In 1880 Charles Hinton (inventor of the baseball gun) turned his attention to the fourth dimension, that unseen world whose behavior seems so baffling to ordinary thinkers.
In his 1888 book A New Era of Thought, he announced a unique way to think about it, a set of 81 colored cubes that correspond to the 81 parts of a 3 × 3 × 3 × 3 hypercube. By creating a set of wooden cubes, painting them according to Hinton’s instructions, and working through the prescribed exercises, the reader could learn to visualize the fourth dimension as intuitively as the third:
The square, in moving in the unknown direction, traces out a succession of squares, the assemblage of which makes the cube in layers. So also the cube, moving in the unknown direction, will at any point of its motion, still be a cube; and the assemblage of cubes thus placed constitutes the tessaract in layers. We suppose the cube to change its colour directly it begins to move. Its colour between 1 and 2 we can easily determine by finding what colours its different parts assume, as they move in the unknown direction.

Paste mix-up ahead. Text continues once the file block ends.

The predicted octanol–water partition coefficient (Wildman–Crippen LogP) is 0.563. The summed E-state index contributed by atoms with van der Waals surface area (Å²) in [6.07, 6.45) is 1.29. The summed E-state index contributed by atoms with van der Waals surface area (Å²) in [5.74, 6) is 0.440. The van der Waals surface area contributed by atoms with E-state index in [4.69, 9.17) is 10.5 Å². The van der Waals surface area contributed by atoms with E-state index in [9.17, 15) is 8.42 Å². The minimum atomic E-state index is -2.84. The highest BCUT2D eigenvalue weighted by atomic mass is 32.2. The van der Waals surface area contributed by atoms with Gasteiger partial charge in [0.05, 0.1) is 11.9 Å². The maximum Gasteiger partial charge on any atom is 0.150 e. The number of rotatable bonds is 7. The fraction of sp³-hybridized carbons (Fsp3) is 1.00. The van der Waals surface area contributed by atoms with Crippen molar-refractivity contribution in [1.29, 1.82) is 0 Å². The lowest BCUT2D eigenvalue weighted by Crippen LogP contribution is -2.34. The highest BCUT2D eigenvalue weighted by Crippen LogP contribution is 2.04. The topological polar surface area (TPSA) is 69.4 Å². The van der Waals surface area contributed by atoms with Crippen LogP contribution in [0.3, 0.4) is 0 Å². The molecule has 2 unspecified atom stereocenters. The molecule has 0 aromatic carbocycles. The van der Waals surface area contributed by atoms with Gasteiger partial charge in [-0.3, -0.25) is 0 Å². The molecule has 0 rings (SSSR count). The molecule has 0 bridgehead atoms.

Hinton’s method drew few adherents, but he was sure that it worked — he had proved it for himself. “The particular problem,” he wrote, “at which I have worked for more than ten years, has been completely solved. It is possible for the mind to acquire a conception of higher space as adequate as that of our three-dimensional space, and to use it in the same manner.”
He moved on to other things, but he’s left us one permanent calling card — Hinton coined the word tesseract.